Ride on Time
Moving on to the gameplay, Hands down, Time Loader is quite possibly the best 2D puzzle platformer I’ve seen since I played Unravel. It’s been a while since I’ve seen a 2D layout pulled off with so many colorful flourishes while playing so smoothly. I rarely encountered a hiccup playing through the levels. That little robot was built to last and gets around darn near every obstacle you throw at it, and will often surprise you how well it can traverse stuff that it doesn’t seem like it should be able to get around. There were only a handful of times where my attempts to climb something resulted in me dry-humping the object in question, and I only managed to get it completely stuck once, but that was a quick and easy checkpoint reset that didn’t put me back all that far at all. If there’s one issue I have, the robotic arm sometimes has a bit of a fit trying to process grabbing stuff. I’ll try grappling a point midair and the arm will miss entirely, or I’ll try picking something up only for my arm to flail around a bit before grabbing the object – and that’s if it grabs it at all. This wasn’t always an issue, but more of a quirk that reared it’s head every once in a while. Other than that, though, that physics engine is one hardy little dynamo. You’d actually have to really try to break that thing, and that’s a big plus to me.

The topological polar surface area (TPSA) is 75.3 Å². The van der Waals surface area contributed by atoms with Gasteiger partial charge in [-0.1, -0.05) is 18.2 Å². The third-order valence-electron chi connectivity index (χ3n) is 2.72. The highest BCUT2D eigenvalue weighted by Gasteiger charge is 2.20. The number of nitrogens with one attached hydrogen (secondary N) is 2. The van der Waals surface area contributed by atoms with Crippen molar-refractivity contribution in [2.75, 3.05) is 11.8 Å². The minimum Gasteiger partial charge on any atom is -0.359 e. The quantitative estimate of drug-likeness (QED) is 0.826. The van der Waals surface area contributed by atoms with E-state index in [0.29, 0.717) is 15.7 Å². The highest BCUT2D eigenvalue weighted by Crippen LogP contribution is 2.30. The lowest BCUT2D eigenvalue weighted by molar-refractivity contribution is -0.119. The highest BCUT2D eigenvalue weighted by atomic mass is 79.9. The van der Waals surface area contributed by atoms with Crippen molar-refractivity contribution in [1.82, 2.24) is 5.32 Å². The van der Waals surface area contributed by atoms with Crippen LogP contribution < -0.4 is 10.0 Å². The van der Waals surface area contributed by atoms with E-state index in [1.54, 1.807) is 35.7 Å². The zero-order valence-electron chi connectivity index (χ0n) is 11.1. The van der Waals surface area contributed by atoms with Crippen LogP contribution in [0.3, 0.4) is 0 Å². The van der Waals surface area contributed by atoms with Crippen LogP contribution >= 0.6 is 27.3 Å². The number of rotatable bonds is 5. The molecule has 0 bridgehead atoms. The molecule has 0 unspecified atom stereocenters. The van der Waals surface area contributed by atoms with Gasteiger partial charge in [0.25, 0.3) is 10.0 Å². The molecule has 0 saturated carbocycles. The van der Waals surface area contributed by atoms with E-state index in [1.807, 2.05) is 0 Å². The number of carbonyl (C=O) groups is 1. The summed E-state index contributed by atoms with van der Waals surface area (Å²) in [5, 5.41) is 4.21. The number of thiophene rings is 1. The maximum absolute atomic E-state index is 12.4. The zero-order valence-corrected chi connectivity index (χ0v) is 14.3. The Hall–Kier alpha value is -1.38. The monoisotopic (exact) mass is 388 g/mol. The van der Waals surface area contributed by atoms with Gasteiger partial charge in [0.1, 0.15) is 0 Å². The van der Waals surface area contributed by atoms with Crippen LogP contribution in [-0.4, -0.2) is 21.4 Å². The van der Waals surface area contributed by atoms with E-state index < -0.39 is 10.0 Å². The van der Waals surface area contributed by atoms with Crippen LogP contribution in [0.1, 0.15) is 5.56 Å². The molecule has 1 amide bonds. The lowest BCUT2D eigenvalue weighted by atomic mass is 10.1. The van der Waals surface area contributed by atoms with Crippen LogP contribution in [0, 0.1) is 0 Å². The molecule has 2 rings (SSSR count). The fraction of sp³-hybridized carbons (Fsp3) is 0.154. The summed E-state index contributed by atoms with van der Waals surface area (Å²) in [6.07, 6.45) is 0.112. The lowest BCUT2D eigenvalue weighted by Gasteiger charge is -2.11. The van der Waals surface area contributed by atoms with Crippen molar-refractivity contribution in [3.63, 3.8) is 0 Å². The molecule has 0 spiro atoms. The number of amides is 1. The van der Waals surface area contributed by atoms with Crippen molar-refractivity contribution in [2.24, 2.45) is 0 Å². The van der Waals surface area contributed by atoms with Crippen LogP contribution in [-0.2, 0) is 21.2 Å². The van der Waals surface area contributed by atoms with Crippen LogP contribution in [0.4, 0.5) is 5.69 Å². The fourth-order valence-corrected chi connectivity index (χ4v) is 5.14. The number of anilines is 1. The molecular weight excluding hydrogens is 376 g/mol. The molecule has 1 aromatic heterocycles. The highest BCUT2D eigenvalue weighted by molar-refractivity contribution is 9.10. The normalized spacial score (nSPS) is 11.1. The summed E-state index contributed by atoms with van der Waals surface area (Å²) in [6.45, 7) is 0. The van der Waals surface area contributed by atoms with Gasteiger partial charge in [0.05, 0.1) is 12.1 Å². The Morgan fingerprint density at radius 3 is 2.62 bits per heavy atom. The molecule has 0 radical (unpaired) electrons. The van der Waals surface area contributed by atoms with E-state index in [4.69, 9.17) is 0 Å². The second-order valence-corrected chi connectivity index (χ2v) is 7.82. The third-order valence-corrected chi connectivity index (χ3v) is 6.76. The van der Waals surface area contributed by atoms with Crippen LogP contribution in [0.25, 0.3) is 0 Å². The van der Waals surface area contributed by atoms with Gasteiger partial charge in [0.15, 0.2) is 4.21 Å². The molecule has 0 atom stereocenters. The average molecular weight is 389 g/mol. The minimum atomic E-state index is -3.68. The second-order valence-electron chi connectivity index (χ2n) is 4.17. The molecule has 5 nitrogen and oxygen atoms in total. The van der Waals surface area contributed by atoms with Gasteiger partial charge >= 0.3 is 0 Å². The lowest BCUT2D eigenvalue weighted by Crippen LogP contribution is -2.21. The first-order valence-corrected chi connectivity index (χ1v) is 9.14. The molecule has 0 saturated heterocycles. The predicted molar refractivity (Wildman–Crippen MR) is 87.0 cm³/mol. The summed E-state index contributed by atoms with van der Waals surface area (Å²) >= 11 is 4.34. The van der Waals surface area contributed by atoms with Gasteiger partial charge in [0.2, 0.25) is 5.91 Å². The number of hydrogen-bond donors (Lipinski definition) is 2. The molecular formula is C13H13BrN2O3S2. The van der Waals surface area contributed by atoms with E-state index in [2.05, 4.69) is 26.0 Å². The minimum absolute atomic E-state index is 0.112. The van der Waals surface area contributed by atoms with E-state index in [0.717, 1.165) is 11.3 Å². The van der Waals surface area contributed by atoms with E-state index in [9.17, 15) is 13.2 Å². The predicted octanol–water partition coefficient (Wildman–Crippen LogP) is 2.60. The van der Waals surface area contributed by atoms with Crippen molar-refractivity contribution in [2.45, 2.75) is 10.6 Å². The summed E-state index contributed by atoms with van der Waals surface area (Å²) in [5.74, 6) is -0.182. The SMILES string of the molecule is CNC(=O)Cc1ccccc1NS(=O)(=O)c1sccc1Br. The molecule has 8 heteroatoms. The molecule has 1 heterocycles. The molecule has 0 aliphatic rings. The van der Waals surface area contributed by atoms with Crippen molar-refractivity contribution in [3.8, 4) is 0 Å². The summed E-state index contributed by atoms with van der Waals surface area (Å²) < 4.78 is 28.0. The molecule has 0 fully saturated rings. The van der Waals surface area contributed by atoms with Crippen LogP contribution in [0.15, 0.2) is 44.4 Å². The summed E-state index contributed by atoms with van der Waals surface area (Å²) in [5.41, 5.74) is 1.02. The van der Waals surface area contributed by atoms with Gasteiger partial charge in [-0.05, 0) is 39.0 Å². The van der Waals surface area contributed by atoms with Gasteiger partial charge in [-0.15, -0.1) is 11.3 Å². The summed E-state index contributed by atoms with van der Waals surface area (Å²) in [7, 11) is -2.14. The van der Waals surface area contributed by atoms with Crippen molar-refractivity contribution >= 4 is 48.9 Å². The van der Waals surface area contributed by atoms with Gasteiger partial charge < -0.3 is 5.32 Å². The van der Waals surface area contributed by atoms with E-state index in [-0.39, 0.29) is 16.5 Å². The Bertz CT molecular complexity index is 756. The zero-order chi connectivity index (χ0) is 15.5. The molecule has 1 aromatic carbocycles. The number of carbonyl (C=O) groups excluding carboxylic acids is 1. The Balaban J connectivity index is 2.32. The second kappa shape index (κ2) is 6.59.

The puzzle aspect of the game was light and shouldn’t put up much of a challenge for most semi-experienced gamers. Most of the solutions are at the forefront with the only question being how to best navigate the terrain and make use of in-game objects. The collectables weren’t super obscure either, and most of them I just stumbled upon. Still, the amount of details you can tweak that are affected by time travel made me totally justify an extra playthrough. There was even a secret code you could put into a website by following a QR code that had a neat little surprise and, again, gave me justification to explore and interact.
Flashing Before My Eyes
A few other things to go over are the visuals and atmosphere. The game’s setting is in the ’90s, which the technology captures well. A SNES hangs out by the living room TV, and the PC Adam owns definitely reminds me of my mom’s old Hewlett Packard she bought in the late ’90s. Also, I found it interesting that Adam’s computer contracted the ILOVEYOU worm seeing that the notorious virus didn’t spread until 2000. That said, I’m more than willing to overlook a couple anachronisms since most of this game’s ’90s aesthetic was pretty much nailed down just right. All the different toys and games, combined with the soft, synthetic background music brought me back to when I was a kid and just starting to see things like RC cars and video games. A nostalgia well-earned, and an aesthetic you don’t see enough of.